Hurricane Michael is now an "extremely dangerous" Category 4 storm with maximum sustained winds of 130mph and could become even stronger before it makes landfall in Florida's Panhandle or Big Bend area on Wednesday, the National Hurricane Center warns. The center says devastating storm surges of up to 13 feet are expected to hit parts of Florida's Gulf Coast, and flash-flooding from heavy rains could hit as far north as Virginia, the Pensacola Journal reports. The storm will be the strongest to hit the US mainland so far this year, and could be the most devastating the Panhandle region has seen in decades, reports the New York Times. Tens of thousands have been ordered to evacuate amid emergency declarations in parts of Florida, Alabama, and Georgia.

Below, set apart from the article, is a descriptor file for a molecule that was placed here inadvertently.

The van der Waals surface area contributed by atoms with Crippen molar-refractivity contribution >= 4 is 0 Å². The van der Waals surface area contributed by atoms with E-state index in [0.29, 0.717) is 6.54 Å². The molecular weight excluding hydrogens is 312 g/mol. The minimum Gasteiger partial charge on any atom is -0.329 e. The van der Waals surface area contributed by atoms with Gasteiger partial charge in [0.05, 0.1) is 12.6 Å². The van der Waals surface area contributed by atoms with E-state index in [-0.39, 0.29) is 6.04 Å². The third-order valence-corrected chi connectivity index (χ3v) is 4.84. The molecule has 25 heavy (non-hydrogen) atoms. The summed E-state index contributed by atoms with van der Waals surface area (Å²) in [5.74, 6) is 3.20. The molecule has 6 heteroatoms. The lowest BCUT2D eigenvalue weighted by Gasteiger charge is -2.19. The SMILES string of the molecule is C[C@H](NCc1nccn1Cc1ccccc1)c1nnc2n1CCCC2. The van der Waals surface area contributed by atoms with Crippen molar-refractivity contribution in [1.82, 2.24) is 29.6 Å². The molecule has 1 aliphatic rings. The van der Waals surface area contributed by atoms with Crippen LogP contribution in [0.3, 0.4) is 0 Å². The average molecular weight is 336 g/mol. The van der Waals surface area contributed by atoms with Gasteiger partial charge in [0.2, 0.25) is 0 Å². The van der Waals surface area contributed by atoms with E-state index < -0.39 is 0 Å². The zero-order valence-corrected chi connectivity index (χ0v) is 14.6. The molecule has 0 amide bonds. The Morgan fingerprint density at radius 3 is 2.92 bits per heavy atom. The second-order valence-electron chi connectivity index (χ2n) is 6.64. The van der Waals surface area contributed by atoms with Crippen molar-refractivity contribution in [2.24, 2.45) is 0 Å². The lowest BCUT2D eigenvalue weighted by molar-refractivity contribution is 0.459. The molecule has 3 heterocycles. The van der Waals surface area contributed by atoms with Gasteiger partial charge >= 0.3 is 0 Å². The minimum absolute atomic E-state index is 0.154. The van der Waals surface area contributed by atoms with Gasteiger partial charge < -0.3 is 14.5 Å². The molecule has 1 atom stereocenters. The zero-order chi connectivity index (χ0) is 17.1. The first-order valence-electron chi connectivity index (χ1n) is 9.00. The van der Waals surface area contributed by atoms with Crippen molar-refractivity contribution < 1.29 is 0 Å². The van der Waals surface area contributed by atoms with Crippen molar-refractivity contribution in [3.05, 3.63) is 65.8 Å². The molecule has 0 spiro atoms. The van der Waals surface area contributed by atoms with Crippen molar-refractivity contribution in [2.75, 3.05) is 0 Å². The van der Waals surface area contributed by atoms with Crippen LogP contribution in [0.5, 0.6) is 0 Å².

"I guess it's the worst case scenario. I don't think anyone would have experienced this in the Panhandle," meteorologist Ryan Maue tells the AP. "This is going to have structure damaging winds along the coast and hurricane force winds inland." Officials say some 375,000 people along the Gulf Coast have been told to evacuate. The orders are mandatory in some places, though many people have apparently decided to stay put. Forecasters say that after it makes landfall in Florida on Wednesday afternoon, Michael is expected to move over Georgia and the Carolinas, dumping yet more rain on areas hit hard by Hurricane Florence before it moves offshore again Friday. (This county has told a Weather Channel meteorologist they don't want to see him.)